* U.S. retail sales rise more than expected in December
* Crude, gasoline stocks seen rising on higher U.S. imports-poll
* U.N. nuclear inspectors to meet Iranian officials Wednesday
* Coming Up: U.S. oil inventory data at 2130 GMT
NEW YORK, Jan 15 (Reuters) - Oil prices dipped on Tuesday, weighed down by German economic data and concerns about the brewing fight over the U.S. debt ceiling stoked concerns about fuel demand.
Crude prices were weighed down early after data showed the German economy contracted by 0.5 percent in the fourth quarter, more than had been expected.
Losses were extended after the U.S. stock market opened lower amid concerns about how the U.S. debt ceiling crisis, which could lead to a default unless the borrowing limit is increased, will be resolved.
Oil markets have been weighed down by ongoing worries about the U.S. and euro zone economies, as fuel demand continues to struggle.
Federal Reserve Chairman Ben Bernanke urged U.S. lawmakers on Monday to lift the country’s borrowing limit to avoid a potentially disastrous debt default, warning that the economy was still at risk from political gridlock over the deficit.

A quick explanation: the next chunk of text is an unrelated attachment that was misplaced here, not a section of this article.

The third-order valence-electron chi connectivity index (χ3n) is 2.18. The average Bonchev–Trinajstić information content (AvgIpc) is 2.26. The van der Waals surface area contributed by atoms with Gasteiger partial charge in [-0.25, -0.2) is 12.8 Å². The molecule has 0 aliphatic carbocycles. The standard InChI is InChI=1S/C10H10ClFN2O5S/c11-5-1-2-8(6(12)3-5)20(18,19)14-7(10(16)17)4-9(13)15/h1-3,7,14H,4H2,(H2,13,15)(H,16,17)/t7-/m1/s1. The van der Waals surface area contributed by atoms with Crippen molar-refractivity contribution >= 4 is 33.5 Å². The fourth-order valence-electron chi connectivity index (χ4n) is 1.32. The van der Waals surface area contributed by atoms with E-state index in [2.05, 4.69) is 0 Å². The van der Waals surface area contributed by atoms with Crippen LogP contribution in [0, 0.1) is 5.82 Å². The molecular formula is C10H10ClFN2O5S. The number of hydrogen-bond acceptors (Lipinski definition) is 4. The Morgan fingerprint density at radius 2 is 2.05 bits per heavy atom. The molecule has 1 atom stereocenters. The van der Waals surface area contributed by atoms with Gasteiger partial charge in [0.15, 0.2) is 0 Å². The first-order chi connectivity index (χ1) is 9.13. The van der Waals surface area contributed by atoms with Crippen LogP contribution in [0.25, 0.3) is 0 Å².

Weekly U.S. oil inventory data due out later Tuesday is expected to show builds in gasoline, distillate and crude inventories, according to a Reuters poll of analysts, which could further pressure prices.
Traders were also eyeing data showing U.S. retail sales rose more than expected in December as Americans shrugged off the threat of higher taxes and bought a range of goods, suggesting momentum in consumer spending as the year ended.
Brent futures for February fell 83 cents to $111.05 per barrel by 12:39 p.m. EDT (1739 GMT). The contract, which expires on Wednesday, settled $1.24 higher in the previous session.
U.S. oil slipped 30 cents to $93.84 a barrel.
Worries about supply disruption from the Middle East have helped counter demand weakness in recent months. A senior U.N. nuclear watchdog official said on Tuesday he was aiming for an agreement with Iran this week on a framework deal enabling his inspectors to investigate suspected nuclear bomb research.
The West has applied the toughest sanctions ever in an attempt to force Tehran to end its nuclear program. Iran, which says it needs the technology to generate electricity, has threatened to block the Strait of Hormuz if it is attacked.